COMING UP THIS WEEK

Monday, February 12
Senate Democratic Leader Chuck Schumer to Speak at UofL
, 9:00 a.m., Miller Information Technology Center (MITC), Bigelow Hall (2315 S. First Street Walk, Louisville KY 40208)

  • U.S. Senate Democratic Leader Chuck Schumer will visit the University of Louisville Feb. 12 to take part in the McConnell Center Distinguished Speaker Series. Schumer, D-N.Y., will follow up his speech at the free, public event by taking questions from the audience. U.S. Senate Majority Leader Mitch McConnell, R-Ky., will introduce him. For more information, visit the event page.

Tuesday, February 13
Everyday Technical Writing for Hesitant Writers
, 8:30 a.m. – 4:30 p.m., Shelby Campus (9001 Shelbyville Road)

  • What we say in writing has a long-term impact on our employees, our customers and our careers. However, we rarely put much thought or planning into these sometimes-daily tasks. We often see writing as a gift rather than the skill it truly is – a skill that can be developed and improved with just a few easy tools, templates and tips. After this seminar, participants will never look at a simple email or quarterly report the same again. For more information, go to the event page.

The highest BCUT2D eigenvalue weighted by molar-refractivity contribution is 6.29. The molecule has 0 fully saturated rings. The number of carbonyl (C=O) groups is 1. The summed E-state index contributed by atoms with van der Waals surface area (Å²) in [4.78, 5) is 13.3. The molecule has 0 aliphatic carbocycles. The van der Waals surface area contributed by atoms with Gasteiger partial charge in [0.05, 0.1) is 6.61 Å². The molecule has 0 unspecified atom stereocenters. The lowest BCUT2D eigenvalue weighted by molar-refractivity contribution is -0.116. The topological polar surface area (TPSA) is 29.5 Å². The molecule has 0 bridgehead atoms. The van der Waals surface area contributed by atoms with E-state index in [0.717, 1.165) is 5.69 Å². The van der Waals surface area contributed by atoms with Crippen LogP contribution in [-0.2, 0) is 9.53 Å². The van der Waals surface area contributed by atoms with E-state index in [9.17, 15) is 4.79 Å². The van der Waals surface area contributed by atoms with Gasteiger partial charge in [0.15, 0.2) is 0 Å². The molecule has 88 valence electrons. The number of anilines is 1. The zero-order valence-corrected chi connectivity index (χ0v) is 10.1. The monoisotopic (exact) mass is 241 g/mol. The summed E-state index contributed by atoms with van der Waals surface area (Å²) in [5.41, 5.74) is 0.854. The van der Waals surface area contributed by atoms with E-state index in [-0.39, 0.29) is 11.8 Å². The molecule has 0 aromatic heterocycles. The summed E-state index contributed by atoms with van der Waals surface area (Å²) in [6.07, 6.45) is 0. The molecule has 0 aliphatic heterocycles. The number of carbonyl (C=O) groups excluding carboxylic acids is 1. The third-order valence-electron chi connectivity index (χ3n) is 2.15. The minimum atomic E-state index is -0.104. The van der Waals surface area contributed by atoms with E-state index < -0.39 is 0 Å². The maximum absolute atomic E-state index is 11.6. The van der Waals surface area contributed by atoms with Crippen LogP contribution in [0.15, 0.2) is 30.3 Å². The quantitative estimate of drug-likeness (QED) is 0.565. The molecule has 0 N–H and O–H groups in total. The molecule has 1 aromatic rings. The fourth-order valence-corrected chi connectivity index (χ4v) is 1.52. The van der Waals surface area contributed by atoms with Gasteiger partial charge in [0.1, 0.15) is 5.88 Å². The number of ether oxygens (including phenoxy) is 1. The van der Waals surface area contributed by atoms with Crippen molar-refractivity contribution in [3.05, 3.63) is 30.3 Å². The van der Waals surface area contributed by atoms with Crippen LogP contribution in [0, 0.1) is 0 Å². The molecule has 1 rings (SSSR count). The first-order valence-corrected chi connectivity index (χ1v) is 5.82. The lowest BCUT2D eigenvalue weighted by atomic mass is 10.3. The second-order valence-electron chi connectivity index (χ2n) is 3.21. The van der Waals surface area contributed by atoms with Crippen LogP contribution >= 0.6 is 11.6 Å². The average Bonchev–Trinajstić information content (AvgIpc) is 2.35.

PLAN Workshop: Technology for Effective Teaching, 2:00 – 4:00 p.m., Ekstrom Library, Room 104

  • Are you a graduate teaching assistant wanting to learn more ways to use technology effectively in your classes? Are there goals and outcomes you have set for your students that you think certain technologies could help students reach?  The “Technology for Effective Teaching” workshop is designed to help GTAs learn about, choose, and integrate classroom technologies that will help them teach more effectively. This workshop will provide GTAs with an understanding of how using various technological platforms can enhance students’ knowledge of research skills, group collaboration, and in-class discussion, in addition to offering resources that are helpful for teachers in responding to student work. The presenters will demonstrate, through hands-on activities, how to integrate a range of technologies in order to enhance the goals and process of teaching. Please follow this link and fill out a brief registration form. You are also welcome to join our Facebook group. For more information, go to the event page.

Faculty & Graduate Student Writing Group, 5:30 – 7:30 p.m., Ekstrom Library, University Writing Center

  • The University Writing Center organizes and facilitates writing groups for faculty and graduate students at UofL. The goal is to provide support, community, accountability, and feedback for graduate students working on research writing. Students can work on any project during the writing groups – seminar papers, journal articles, grant proposals, conference presentations, job letters, etc. Students from all disciplines and programs are welcome at the writing groups. If you are interested in participating, please follow this link and fill out a brief registration form. You are also welcome to join our Facebook group. For more information, go to the event page.

Wednesday, January 31
LGBTQ Writing Group
, 6:00 – 7:30 p.m., Ekstrom Library, University Writing Center